Tuesday, June 17, 2014

SAQA Auction

The SAQA Auction is coming up and I started thinking about my donation a couple of months ago.  I even started a sample piece to see if I liked it.  This piece started out white, then I dyed it turquoise, over dyed it black, and bleached out some of the black to bring the turquoise back.  Then it sat on my design wall for a very long time.  I threw some thread at it, I turned it upside down, sideways, then said forget it I'm not wasting any more time on this.

That's when the guilt set in.  Then they extended the deadline and I felt even worse.  Then my friend Paula submitted a piece, and she's the busiest artist I know. Her donation is on this page

I found this piece of fabric which was a discard from a larger piece in my stash.  It already had the interesting marks, so I added the stitching and the buttons.  I ended up really liking it so off it went with about 15 minutes to spare.  It's called "Undecided"

Tuesday, May 20, 2014

Road Trip

Believe it or not, I have four new pieces I've made over the last year.  I have been reluctant to show them publicly in case I decide to enter Quilt National this year.  It's a very frustrating problem for me, because this blog has always been about the work I create, which is part of the reason I haven't been blogging much.  I finally decide to let this piece out of the bag, because I wanted to use it for the SAQA Portfolio 21 book.

It's called Road Trip and measures 46w x 70h.  It's my interpretation of full body angiogram images. Paula and I continue to get some wonderful images from people who have seen our work and want to help us out.  I recently received some images of an aortic valve replacement that I've started working on.  I know most of you don't share our excitement about these images, but to us they are golden.

Another thing I'm not going to share is the rejects I've had lately.  I've spent a lot of time on a couple of  pieces that just aren't working.  I usually make small mock-ups of an idea before I commit to it, but sometimes those smaller versions don't translate well to a larger piece.  It's taken me a lot of analysis to figure out why they aren't what I want to portray, and unfortunately I didn't give up on them before investing a lot of wasted time. Why do I do that?  I think I'm just hoping I'll like it better if I add this or that to the piece, without realizing it's a bad design to start with. Back to basics. Simple lines, minimal color, my voice. Sometimes that's a long process.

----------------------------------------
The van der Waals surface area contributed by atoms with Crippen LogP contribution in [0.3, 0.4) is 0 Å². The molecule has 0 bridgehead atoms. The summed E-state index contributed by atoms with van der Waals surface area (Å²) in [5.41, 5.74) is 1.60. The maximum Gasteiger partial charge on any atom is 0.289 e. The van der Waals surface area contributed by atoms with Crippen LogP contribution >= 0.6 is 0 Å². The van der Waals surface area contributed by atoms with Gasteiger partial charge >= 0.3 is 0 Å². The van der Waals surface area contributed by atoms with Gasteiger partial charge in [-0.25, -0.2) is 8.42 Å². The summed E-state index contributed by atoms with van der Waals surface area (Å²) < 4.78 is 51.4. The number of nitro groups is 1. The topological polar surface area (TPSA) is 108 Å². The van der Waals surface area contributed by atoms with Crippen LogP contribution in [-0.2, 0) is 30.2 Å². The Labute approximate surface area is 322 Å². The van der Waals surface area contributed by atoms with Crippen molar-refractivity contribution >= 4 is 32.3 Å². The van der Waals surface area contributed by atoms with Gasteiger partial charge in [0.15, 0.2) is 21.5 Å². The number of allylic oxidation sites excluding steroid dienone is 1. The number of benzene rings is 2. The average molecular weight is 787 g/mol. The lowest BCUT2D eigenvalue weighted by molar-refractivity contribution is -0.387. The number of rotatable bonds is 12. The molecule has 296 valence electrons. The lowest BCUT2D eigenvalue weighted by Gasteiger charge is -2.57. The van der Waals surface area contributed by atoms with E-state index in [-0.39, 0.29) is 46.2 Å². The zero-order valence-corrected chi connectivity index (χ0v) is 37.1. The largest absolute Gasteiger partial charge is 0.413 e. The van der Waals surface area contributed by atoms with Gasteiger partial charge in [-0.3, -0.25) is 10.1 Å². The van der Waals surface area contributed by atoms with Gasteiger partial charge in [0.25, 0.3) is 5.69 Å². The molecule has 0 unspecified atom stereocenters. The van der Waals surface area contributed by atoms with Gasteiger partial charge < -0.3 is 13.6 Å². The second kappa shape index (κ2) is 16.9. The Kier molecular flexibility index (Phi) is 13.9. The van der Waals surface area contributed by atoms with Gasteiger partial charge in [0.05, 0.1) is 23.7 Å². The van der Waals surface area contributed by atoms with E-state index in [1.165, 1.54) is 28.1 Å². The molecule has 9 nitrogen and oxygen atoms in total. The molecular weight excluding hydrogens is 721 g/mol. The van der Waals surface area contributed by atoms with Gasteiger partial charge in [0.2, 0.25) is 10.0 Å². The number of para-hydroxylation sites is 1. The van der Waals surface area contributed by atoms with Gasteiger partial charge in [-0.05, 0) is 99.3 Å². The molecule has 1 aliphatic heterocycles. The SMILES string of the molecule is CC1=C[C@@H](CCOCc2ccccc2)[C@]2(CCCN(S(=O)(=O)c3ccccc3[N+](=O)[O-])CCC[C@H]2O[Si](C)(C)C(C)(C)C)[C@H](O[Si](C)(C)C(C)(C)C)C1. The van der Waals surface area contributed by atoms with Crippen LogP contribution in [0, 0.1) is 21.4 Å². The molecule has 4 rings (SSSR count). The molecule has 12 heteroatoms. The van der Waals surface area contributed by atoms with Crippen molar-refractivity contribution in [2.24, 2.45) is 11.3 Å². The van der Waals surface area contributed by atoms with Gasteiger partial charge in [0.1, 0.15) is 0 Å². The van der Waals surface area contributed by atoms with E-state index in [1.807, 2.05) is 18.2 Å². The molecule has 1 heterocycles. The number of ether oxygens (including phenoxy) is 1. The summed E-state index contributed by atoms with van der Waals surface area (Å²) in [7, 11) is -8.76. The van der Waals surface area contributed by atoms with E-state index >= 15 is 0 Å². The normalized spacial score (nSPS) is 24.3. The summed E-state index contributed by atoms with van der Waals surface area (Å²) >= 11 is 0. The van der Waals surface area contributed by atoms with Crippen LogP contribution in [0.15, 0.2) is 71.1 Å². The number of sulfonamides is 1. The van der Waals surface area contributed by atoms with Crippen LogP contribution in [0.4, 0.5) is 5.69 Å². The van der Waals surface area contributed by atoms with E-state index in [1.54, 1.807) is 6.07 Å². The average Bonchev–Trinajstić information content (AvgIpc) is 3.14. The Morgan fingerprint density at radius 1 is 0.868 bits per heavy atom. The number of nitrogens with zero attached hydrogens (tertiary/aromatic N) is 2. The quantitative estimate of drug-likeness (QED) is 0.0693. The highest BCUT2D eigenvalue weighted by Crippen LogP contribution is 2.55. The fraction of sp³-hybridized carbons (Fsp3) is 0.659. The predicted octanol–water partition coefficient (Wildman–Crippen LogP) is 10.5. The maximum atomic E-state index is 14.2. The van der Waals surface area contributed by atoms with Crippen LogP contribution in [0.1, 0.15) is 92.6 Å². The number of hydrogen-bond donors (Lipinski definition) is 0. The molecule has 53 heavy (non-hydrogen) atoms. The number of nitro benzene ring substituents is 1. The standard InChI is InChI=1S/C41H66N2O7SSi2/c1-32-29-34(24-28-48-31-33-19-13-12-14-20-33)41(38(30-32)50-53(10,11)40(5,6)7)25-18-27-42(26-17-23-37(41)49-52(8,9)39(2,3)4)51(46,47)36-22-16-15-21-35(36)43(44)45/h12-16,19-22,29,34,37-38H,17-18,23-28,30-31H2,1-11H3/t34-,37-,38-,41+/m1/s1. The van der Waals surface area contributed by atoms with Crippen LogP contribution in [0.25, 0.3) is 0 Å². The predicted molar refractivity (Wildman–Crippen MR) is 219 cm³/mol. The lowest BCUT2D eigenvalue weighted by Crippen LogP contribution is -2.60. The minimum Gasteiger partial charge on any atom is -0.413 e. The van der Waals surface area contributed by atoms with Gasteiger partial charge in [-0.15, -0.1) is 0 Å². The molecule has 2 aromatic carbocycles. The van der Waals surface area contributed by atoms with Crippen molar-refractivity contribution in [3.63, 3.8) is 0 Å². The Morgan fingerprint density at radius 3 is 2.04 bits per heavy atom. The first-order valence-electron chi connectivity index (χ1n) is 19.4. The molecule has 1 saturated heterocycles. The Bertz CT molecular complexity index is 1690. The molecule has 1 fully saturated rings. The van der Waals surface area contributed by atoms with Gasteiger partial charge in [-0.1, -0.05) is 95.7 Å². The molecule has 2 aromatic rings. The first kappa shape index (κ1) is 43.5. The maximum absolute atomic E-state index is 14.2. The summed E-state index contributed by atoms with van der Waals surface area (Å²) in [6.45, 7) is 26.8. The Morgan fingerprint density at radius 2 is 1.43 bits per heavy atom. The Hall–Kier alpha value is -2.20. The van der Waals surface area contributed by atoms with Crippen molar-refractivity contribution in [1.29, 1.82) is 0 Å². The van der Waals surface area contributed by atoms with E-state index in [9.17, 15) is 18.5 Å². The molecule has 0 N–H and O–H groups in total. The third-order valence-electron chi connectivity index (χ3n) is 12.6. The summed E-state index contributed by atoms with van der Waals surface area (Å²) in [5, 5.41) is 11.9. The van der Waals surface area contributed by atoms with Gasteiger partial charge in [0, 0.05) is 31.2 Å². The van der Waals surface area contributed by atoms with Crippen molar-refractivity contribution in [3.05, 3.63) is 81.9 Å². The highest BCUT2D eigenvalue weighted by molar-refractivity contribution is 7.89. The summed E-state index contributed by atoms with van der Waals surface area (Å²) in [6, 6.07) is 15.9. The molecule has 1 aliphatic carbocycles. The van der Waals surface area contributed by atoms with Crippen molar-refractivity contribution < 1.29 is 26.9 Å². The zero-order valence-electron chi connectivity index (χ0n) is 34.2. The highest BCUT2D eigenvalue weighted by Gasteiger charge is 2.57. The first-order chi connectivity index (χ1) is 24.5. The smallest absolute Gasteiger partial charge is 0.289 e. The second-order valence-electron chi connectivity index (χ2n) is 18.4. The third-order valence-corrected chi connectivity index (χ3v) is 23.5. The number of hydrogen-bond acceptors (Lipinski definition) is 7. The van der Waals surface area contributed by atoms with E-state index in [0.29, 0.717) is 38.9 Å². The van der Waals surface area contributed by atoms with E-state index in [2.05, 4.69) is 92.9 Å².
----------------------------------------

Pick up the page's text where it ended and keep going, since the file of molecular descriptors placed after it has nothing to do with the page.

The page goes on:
When I need a break, a mind shifting, I turn to the encaustics. I have no preconceived notions on

what I want to do with this, so it's very relaxing. I think I have found someone in my area who  has a lot of experience with textiles and encaustic so I'm hoping to take some classes with her.

I'm hoping to get a little rhythm going in creative mind, funny how sometimes it just flows, and other times jerks you around.

Thursday, April 10, 2014

Down Time

My Bernina is in the repair shop, which , like many of you, is causing me lots of frustration because I spend most of my days sewing.  I'm trying to turn it into a positive by immersing myself in this new to me encaustic process.

Most encaustic is made using a board or hard surface under it.  I have lots of these boards, but I am drawn to using just fabric.  In fact, if I think about it, I'm not really doing encaustic, I'm basically coating my fabric in wax to try to achieve a more textured look.  I love what fiber artist Debbie Lyddon is doing, check her out here

My biggest issue right now is trying to seal the wax and get a smooth surface without setting the cloth on fire.

I'm a work in progress on that one, as you can see in the photo below with the singed area in the lower left corner.  I'm thinking I need to use more wax if I'm going to try using a torch on it.

I'm working really small right now, just 6 inches,  but I'm already thinking about some larger pieces I want to make.

My machine won't be ready for another week.

I've sorted and reorganized all my art books, gone thru my shoes for Goodwill donations, cleaned my desk, and spent way too much time surfing the web. Today I'm thinking about cleaning out the kitchen drawers, hopefully something will come up to distract me from that.